During the campaign, Barrera was particularly critical of a February 2020 internal audit that found that 29 high school students graduated in 2019 despite being ineligible to do so. Most of those students had not completed loss-of-credit contracts, which are assigned to students whose attendance falls below the state-mandated 90% threshold.
Trustees Mena, Morales and Paul Garcia — who were elected in May 2019 — were the most outspoken about the audit.
SISD “self-reported the results of the audit to the TEA and were provided with guidance on how to establish a corrective action plan,” district spokesperson Daniel Escobar said in a statement. That led the Texas Education Agency to open an investigation into the audit findings, he added.
The investigation remains open, TEA spokesperson Jake Kobersky said.
At Wednesday’s meeting, Espinoza said the graduation problems were discovered by an internal academic auditor position he created with support of the board.
“We say trust but verify,” he said, adding he put “systems in place to verify that we were doing what we need to do to make sure that every single student graduates college and career ready.”
Garcia resigned from his position April 21, citing “personal reasons” in a Facebook post announcing his decision. He supported Barrera and Castellano’s campaigns to unseat the incumbents.
On Tuesday, the board appointed former Trustee Michael Najera to fill the remainder of Garcia’s term, which expires in May 2023. Najera lost his re-election bid for the at-large seat in 2019, which he had held since 2009.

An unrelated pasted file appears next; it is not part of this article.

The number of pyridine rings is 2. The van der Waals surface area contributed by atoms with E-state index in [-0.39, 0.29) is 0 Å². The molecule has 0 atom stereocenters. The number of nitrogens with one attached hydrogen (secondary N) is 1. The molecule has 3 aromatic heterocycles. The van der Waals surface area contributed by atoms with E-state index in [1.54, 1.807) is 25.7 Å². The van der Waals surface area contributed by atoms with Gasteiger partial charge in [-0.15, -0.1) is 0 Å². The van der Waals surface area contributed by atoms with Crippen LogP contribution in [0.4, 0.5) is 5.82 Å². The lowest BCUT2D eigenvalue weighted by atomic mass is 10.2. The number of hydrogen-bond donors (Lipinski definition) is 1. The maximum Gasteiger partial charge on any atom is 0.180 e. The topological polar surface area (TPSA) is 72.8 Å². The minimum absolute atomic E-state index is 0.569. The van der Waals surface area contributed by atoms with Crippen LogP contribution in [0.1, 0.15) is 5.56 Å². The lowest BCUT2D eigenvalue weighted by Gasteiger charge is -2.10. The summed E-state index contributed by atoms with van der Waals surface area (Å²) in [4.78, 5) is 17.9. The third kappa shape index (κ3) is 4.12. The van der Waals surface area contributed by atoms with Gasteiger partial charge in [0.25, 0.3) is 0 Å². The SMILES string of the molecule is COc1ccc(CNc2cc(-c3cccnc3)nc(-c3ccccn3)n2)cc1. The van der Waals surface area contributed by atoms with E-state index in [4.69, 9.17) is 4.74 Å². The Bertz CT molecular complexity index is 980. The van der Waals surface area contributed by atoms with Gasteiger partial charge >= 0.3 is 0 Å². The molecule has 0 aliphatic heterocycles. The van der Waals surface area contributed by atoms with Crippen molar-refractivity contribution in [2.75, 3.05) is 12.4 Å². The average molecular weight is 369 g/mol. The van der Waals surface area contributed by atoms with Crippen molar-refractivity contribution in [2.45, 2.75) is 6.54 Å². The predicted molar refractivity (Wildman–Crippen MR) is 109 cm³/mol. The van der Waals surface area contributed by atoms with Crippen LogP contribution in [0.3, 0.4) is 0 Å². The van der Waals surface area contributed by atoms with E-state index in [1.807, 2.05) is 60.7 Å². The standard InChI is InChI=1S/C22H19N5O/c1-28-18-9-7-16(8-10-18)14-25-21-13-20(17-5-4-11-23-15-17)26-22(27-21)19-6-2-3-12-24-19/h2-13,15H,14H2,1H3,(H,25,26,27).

Only Cindy Najera, Gandara, Guerra and Rodriguez were present for Tuesday’s vote. Mena and Morales were absent.
Espinoza came to SISD from the Houston Independent School District, where he was a school improvement officer and middle school principal.
He oversaw SISD’s rapid growth and the opening of five elementary schools, a middle and a high school. In 2019, SISD became the first large El Paso County district to earn an “A” grade in the state academic accountability ratings, which are largely based on student performance on state standardized tests.
His departure leaves El Paso County’s two largest districts without a permanent superintendent heading into the 2021-22 school year, when tens of thousands of students are expected to return to classrooms for the first time since March 2020.
The El Paso ISD Board of Trustees is in the initial phase of its search for Juan Cabrera’s replacement. Vince Sheffield, deputy superintendent of administration and academics, has been serving as interim since Cabrera’s November 2020 resignation.
Cabrera received $558,917 as part of his resignation agreement.
Espinoza said he had no plan to apply for the vacant EPISD post, saying he and his family were ready to return to Houston.
Cover photo: Socorro Independent School District Superintendent José Espinoza congratulated a student at the opening of the Pebble Hills Early College campus in 2019. (Photo courtesy of Socorro ISD)